If you’re a veracious reader who finds pleasure in life’s challenges, like mountain climbing or marathons, The Books of Jacob is similar in feat. Taking seven years to translate and at over 1000 pages, it’s been crowned Nobel laureate Tokarczuk’s magnum opus. It chronicles the life of 18th Century Frank Jacob, a charismatic sexually exploitative messianic leader who’s aim was to upend convention. Put your finger on the plot of this tome and it will appear as a plasma ball of maps, voices, spirits, travel, backward page numbers and a complex Jewish history, but at the core, as Tokarczuk says, is “a universal tale about the spirit of rebellion”. The book’s proven to be so politically divisive Tokarczuk has her own security.
At 59, Stanley Tucci has as The New Yorker put it become “a sex symbol of the digital age”, which is obvious if you’ve seen him rustling up a Negroni in a suit from the splendour of his outdoor kitchen. Usually at first sight of a recipe in anything but a recipe book, I hate it. Only Nora Ephron could get away with such audacity, but then I read Taste. Stanley’s introduction to his Italian heritage and 1960s New York upbringing meanders into the beautiful relationship with his late wife, the grief of losing her, and the fortuity in attending Emily Blunt’s wedding in Lake Como and being “stalked” by his now second wife, Felicity Blunt. His stories are fascinating, contemplative and interwoven with exceptional humour and divine food. There’s a lot to be learnt about human resilience and joy from Mr Tucci.
Books are like friends. You have them for a reason, a season or a lifetime. You decide which are for a season (spotted in the book exchange bus stop) and for a reason (tucked in a box in the loft). This one’s for a lifetime. Beautifully bound in dark blue and gold, Christchurch Art Gallery’s Peter Vangioni holds a magnifier to the fine details of Hammond’s art with an exclusive interview between Hammond and Tony de Lautour, and essays and text by experts offering insightful musings on the artist’s craft. Hailed as an artist ahead of the curve, Hammond’s haunting bird-people perched in mythological landscapes often depicted the fragility and endangerment of the human species, making this an unwittingly relevant read for your table.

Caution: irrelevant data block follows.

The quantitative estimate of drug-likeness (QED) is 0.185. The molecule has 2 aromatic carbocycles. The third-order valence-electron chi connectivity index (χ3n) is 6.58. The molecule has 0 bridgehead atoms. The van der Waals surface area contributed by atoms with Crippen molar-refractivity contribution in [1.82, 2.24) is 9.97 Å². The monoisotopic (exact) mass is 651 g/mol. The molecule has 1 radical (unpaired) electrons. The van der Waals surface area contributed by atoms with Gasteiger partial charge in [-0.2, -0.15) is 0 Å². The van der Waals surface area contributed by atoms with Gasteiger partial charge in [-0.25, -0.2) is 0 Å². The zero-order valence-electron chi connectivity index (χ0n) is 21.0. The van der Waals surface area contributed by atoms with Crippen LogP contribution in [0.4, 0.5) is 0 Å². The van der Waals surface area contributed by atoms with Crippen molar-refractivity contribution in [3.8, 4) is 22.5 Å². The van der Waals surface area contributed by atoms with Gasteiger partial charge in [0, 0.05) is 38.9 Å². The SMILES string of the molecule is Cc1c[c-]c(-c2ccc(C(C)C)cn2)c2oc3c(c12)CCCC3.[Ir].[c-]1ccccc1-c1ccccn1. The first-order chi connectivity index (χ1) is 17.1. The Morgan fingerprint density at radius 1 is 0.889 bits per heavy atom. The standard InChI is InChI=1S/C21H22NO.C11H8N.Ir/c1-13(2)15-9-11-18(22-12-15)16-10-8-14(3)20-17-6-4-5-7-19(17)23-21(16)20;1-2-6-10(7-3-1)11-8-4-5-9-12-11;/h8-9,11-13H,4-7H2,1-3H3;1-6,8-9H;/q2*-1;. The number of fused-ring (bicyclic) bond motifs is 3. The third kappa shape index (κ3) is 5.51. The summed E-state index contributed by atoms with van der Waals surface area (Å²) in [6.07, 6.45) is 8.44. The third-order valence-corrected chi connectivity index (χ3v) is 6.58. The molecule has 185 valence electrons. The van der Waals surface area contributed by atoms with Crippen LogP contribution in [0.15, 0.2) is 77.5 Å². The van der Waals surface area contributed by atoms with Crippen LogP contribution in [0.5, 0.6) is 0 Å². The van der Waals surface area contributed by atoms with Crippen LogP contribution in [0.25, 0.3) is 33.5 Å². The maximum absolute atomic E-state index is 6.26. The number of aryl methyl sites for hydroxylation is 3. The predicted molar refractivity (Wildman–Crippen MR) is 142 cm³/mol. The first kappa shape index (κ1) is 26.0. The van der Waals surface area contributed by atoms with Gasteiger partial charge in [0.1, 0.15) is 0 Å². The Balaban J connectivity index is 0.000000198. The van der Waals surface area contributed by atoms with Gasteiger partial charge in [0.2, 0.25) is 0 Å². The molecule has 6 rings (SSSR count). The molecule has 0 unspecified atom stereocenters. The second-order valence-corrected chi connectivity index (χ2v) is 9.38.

I doubt you’re a stranger to the subconscious urge defined by the 21st century to touch your phone. Here, in this genuinely life-changing read, professor Newport argues his case for digital minimalism. Not to be confused with eradication, rather learning to live with the technology you need more meaningfully. It’s easy to be seduced by the small gains social media notifications offer, but they’re short lived, devoid of humanity, and a waste of the time you could be using getting acquainted with a good whiskey while reading a book of my recommending. This is the 30-day digital declutter that will take you into a better 2022, which invites you to rediscover the pleasures and possibilities of the offline world.